ZAK: We’ve got 11 songs that came very quickly. That’s where we’re at. The Happy Mondays are touring at the moment. I’m touring with The Who. We have a bay. Sshh is building a house next door so we can have another baby. As soon as everyone gets free, we’ll be playing.

I’ve talked with some bands who have said they’d rather release a new song every month than drop a 12-song album all at once as if they release monthly singles, listeners only have that to listen to and the single isn’t competing against the rest of the songs. Do you think you’ll keep releasing singles or will you hold onto the songs until the album is released?

SSHH: It’s all killer, no filler, isn’t it?

ZAK: That’s kind of the concept. If you do it all in one go, you’ve spunked your load. Then you haven’t got anything else to talk to the press about so it is a better way (releasing singles).

SSHH: We have to see where it goes. I think the new way of doing things, single by single, one by one, is kind of a throwback to the ’60s and ’70s.

ZAK: There’s still a place for an album as an art form.

SSHH: That’s 100% where I was coming from because there’s a relationship between the songs. There’s cohesiveness and you don’t lose that by people putting songs in a different order (if they are released as singles and added to a playlist).

ZAK: You know what’s even more important than that? The gap between the songs – it’s got a time of it’s own.

SSHH: When you’re mastering a record, are you paying attention to the space between the sound?

ZAK: We drive people crazy. Even if it’s got a different tempo, it’s got to have space.

SSHH: It would be great to have physical copies of our music on cassettes and stuff. I don’t know how much cassettes are to make in comparison to vinyl which is quite expensive to produce. Whereas cassettes, they might be a more economical way of having a physical product.

ZAK: (holds up his phone to play an unreleased track with a chorus of “Let’s talk about this and that”)

SSHH: We were driving to The Who show with Luna in the car and we had that song on and she started singing along, going, “Let’s talk about this and that.” She’s only two! Right from The Who gig, we edited it into 3 minutes and 40 seconds. It was 11 minutes.

SSHH: Luna has an unbiased opinion and she’s usually pretty bang on the money.

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I know you’ve played Glastonbury and you’ve done another show or a couple of shows?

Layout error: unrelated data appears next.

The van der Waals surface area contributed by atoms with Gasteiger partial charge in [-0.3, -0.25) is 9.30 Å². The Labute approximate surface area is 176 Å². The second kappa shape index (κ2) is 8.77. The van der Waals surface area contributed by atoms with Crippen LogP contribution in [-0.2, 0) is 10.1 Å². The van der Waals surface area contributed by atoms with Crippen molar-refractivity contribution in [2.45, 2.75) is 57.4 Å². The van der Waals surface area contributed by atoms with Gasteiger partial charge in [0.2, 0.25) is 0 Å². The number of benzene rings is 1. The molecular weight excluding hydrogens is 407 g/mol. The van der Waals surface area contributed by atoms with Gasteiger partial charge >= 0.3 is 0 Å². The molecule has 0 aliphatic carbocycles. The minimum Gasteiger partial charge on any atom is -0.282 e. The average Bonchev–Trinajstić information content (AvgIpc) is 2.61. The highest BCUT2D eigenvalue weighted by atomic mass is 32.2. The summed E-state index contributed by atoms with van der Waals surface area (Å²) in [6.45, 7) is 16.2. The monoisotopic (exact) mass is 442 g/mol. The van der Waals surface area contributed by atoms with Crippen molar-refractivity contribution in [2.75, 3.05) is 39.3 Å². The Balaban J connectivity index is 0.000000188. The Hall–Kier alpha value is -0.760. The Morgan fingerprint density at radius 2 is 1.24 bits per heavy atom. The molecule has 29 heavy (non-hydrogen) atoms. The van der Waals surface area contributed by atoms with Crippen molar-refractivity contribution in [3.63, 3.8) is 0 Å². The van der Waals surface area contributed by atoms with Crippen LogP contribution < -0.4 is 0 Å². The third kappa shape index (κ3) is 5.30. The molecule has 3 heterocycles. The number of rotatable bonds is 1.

ZAK: We did an amazing club show in a place called The Box, which is a burlesque strip club kind of place.

With this being the type of world where everyone has a phone, I didn’t see any live clips from any of your performances on YouTube which surprised me.

SSHH: What happened with Glastonbury was we played at the same time as Elton John. He started just after we started. I think there’s some stuff on social media. If you go onto the Mantra of the Cosmos’ Instagram, at the top, in the highlights, there’s a few on there. I’m super gutted because I really want to see more videos as well.

ZAK: I just want to play the next one.

SSHH: I know you do, darling. The way that the crowd responded at Glastonbury was really phenomenal, because as I said, Elton John was on too. He didn’t steal our crowd because the crowd who came there came to see us and there was about 1,500 people who stayed for the duration. They were there, they were dancing. The diggers were digging hard. All of my friends who were in the audience said it was incredible. That’s the same thing that happened at The Box. I think there’s stuff that people posted on their social media. We had people recording but there was a glitch in their system and it became unusable, which I’m absolutely fine with, I don’t have an issue with whatsoever.

ZAK: I think it makes us a bit more mysterious.

And the live chemistry is as strong as the studio chemistry?

SSHH: I went a little bit Jamaican. (In a Jamaican accent) “Mantra of the Cosmos!”

ZAK: With Shaun performing, you never know what’s going to happen.

SSHH: You’re all bloody unpredictable is what I’m saying.